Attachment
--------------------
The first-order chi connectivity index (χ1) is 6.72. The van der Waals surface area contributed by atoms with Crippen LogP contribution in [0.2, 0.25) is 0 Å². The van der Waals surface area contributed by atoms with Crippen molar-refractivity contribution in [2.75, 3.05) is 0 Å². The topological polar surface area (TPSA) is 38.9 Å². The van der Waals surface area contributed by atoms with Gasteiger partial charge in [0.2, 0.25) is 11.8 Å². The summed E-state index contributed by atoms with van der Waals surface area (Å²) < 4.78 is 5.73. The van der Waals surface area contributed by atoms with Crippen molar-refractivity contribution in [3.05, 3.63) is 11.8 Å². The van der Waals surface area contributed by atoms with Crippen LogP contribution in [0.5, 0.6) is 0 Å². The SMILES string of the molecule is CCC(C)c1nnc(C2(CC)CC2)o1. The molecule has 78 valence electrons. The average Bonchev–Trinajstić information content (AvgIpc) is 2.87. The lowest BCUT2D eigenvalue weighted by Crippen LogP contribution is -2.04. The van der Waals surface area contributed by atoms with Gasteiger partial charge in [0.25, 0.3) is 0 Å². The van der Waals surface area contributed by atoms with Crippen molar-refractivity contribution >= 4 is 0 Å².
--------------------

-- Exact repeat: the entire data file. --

The first-order chi connectivity index (χ1) is 6.72. The van der Waals surface area contributed by atoms with Crippen LogP contribution in [0.2, 0.25) is 0 Å². The van der Waals surface area contributed by atoms with Crippen molar-refractivity contribution in [2.75, 3.05) is 0 Å². The topological polar surface area (TPSA) is 38.9 Å². The van der Waals surface area contributed by atoms with Gasteiger partial charge in [0.2, 0.25) is 11.8 Å². The summed E-state index contributed by atoms with van der Waals surface area (Å²) < 4.78 is 5.73. The van der Waals surface area contributed by atoms with Crippen molar-refractivity contribution in [3.05, 3.63) is 11.8 Å². The van der Waals surface area contributed by atoms with Crippen LogP contribution in [0.5, 0.6) is 0 Å². The SMILES string of the molecule is CCC(C)c1nnc(C2(CC)CC2)o1. The molecule has 78 valence electrons. The average Bonchev–Trinajstić information content (AvgIpc) is 2.87. The lowest BCUT2D eigenvalue weighted by Crippen LogP contribution is -2.04. The van der Waals surface area contributed by atoms with Gasteiger partial charge in [0.25, 0.3) is 0 Å². The van der Waals surface area contributed by atoms with Crippen molar-refractivity contribution >= 4 is 0 Å².